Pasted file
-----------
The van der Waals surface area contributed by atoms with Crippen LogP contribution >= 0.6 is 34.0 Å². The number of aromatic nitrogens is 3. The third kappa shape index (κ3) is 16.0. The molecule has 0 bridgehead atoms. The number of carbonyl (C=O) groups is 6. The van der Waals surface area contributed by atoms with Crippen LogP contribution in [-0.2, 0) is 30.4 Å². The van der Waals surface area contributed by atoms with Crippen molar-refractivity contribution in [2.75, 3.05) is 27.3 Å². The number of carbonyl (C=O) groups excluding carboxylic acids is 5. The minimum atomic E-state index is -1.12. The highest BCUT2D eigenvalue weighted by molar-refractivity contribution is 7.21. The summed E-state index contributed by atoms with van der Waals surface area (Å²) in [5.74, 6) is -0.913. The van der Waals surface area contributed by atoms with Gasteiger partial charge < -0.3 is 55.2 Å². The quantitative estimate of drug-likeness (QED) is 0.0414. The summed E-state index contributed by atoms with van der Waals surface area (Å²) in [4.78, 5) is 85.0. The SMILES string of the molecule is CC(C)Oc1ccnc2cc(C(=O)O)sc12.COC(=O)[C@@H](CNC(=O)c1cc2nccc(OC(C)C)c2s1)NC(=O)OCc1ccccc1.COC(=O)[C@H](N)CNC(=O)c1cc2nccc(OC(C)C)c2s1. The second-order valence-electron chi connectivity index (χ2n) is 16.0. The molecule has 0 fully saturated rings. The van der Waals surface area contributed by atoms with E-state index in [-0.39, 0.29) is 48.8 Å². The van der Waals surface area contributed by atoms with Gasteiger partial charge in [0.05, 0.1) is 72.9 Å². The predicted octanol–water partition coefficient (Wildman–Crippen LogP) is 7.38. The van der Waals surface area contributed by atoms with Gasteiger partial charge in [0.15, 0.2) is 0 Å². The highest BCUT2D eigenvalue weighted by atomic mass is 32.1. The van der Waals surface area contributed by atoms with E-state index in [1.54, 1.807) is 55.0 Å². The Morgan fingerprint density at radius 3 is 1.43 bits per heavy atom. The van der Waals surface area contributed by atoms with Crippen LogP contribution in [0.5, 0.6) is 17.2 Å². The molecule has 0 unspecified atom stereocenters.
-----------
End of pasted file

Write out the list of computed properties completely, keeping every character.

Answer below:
The van der Waals surface area contributed by atoms with Crippen LogP contribution >= 0.6 is 34.0 Å². The number of aromatic nitrogens is 3. The third kappa shape index (κ3) is 16.0. The molecule has 0 bridgehead atoms. The number of carbonyl (C=O) groups is 6. The van der Waals surface area contributed by atoms with Crippen LogP contribution in [-0.2, 0) is 30.4 Å². The van der Waals surface area contributed by atoms with Crippen molar-refractivity contribution in [2.75, 3.05) is 27.3 Å². The number of carbonyl (C=O) groups excluding carboxylic acids is 5. The minimum atomic E-state index is -1.12. The highest BCUT2D eigenvalue weighted by molar-refractivity contribution is 7.21. The summed E-state index contributed by atoms with van der Waals surface area (Å²) in [5.74, 6) is -0.913. The van der Waals surface area contributed by atoms with Gasteiger partial charge < -0.3 is 55.2 Å². The quantitative estimate of drug-likeness (QED) is 0.0414. The summed E-state index contributed by atoms with van der Waals surface area (Å²) in [4.78, 5) is 85.0. The SMILES string of the molecule is CC(C)Oc1ccnc2cc(C(=O)O)sc12.COC(=O)[C@@H](CNC(=O)c1cc2nccc(OC(C)C)c2s1)NC(=O)OCc1ccccc1.COC(=O)[C@H](N)CNC(=O)c1cc2nccc(OC(C)C)c2s1. The second-order valence-electron chi connectivity index (χ2n) is 16.0. The molecule has 0 fully saturated rings. The van der Waals surface area contributed by atoms with E-state index in [-0.39, 0.29) is 48.8 Å². The van der Waals surface area contributed by atoms with Gasteiger partial charge in [0.05, 0.1) is 72.9 Å². The predicted octanol–water partition coefficient (Wildman–Crippen LogP) is 7.38. The van der Waals surface area contributed by atoms with Gasteiger partial charge in [0.15, 0.2) is 0 Å². The highest BCUT2D eigenvalue weighted by atomic mass is 32.1. The van der Waals surface area contributed by atoms with E-state index in [1.54, 1.807) is 55.0 Å². The Morgan fingerprint density at radius 3 is 1.43 bits per heavy atom. The van der Waals surface area contributed by atoms with Crippen LogP contribution in [0.5, 0.6) is 17.2 Å². The molecule has 0 unspecified atom stereocenters.